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Climate Justice, Energy Transition Take Root in Hurricane-Ravaged Louisiana

In Louisiana—where the impacts of Hurricanes Katrina and Ida are still rippling through communities—a non-profit and a seaport are demonstrating two distinct responses to climate change.

“New Orleans is on the front lines of climate change’s wrath, vulnerable in a number of ways, including hotter temperatures and an eroding coastline,” writes the Washington Post. Here, in the Lower Ninth Ward—the largest of the city’s 17 wards—the non-profit Sustain the Nine was born in 2006 to restore the area after Hurricane Katrina tore it apart.

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Though Katrina is not directly linked to climate change, its devastation is a potent example of how extreme weather events will affect communities as global temperatures rise. 

“More than 90% Black, the Lower Ninth Ward is a microcosm of a larger truth: Communities of colour across the globe often suffer the most from climate change while contributing the least to its causation,” writes the Post.

Katrina hit the Lower Ninth hard in 2005, and residents were forced to evacuate after the area was flooded for weeks. The ward’s population has since fallen: from 14,000 people in 2000 down to only 4,000 in 2019, and average household incomes dropped from US$40,000 to $34,000 per year. 

“This group of community activists is changing the way most vulnerable inhabitants of New Orleans can recover and become resilient to natural disasters,” the Post says of Sustain the Nine, also known as the Center for Sustainable Engagement & Development (CSED). 

“The group embraces community as a climate solution, working to teach residents about their environment and how to use science, conservation, and sustainable practices to enrich and protect it.”

To this end, CSED built a platform atop the ward’s levee where photographers, anglers, and university students can take in a view of the bayou.

“This wasn’t built because it was nice to do; it was built for education and experiments,” said CSED CEO Arthur Johnson, like testing the temperature of the water and the soil.

“We’ve always been about education,” he added. “That’s one of our pillars as a community-based non-profit, the whole idea of being able to share knowledge and expand knowledge to make sure the community is able to converse and understand.”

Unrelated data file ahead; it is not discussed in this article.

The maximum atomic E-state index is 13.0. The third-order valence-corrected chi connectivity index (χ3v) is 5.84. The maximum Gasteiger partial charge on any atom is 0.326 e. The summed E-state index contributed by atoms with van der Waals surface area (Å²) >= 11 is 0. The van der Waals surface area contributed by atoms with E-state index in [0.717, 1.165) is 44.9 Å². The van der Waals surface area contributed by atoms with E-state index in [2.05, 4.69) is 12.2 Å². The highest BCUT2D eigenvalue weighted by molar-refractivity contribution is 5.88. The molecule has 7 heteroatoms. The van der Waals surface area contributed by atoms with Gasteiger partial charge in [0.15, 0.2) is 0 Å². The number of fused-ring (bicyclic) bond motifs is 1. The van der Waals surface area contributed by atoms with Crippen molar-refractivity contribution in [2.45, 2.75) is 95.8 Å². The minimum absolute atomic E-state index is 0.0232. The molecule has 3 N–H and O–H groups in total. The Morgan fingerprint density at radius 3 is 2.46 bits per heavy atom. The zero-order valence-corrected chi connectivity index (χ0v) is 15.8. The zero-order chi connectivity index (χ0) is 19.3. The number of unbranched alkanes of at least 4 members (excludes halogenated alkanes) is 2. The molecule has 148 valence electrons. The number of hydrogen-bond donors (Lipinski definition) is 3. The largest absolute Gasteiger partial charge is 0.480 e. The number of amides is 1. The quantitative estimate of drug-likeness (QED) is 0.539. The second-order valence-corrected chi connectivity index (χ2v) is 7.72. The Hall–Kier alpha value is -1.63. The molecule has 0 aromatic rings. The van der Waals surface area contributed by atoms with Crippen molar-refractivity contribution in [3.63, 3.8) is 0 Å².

CSED also collaborates with other non-profits in the city, working as a trusted partner to help overcome barriers when other initiatives fail to connect with residents. The group has helped bring projects like glass recycling to the neighbourhood for the first time—converting glass into sand for disaster relief and coastal restoration. CSED also worked with another group to bring discarded Christmas trees to the bayou, where they are bundled and arranged to capture sediment, eventually becoming fish hatcheries as they decompose into organic matter.

Meanwhile, at the southernmost tip of Louisiana, one of the country’s leading oil and gas seaports is looking for ways to stop contributing to climate change, reports New Orleans Public Radio.

Positioned along the Gulf of Mexico, Port Fourchon plays an integral role in the supply chain for one-sixth of the nation’s oil supply, and its clients service 95% of the Gulf’s fossil fuel production. But the port is also threatened by rising sea levels and extreme weather linked to climate change. In the year following Hurricane Ida, the community is still catching up on repairs to damaged warehouses and wharves.

Port Fourchon is now reimagining its future in a world shifting away from fossil fuels, and taking a hard look at how the shipping industry has contributed to climate change. The company has adopted measures to be more transparent and accountable for the emissions produced by ships, which largely neglect to measure their carbon pollution accurately despite being responsible for 3% of the world’s total greenhouse gas emissions.

Executive Director Chett Chiasson said the port has installed sensors for real-time air monitoring, hoping to track emissions at different locations and determine their origins. This approach improves on standard industry practices that often underestimate emissions by projecting totals based on the amount of fuel a vessel uses.

Port Fourchon is still gathering data to set firm decarbonizations goals, but Chiasson said a plan will be designed in due time. The company is also preparing to accommodate low-emission fuels—like hydrogen or ammonia—and to capitalize on the offshore renewable energy in the Gulf. As fossil fuels are phased out of the global energy mix, he said being ready for offshore wind can help ensure Port Fourchon’s future viability.

“We’re changing that narrative to be: we are an energy service port,” Chiasson said. “Whatever energy that is, that’s what we’re gonna be involved in.”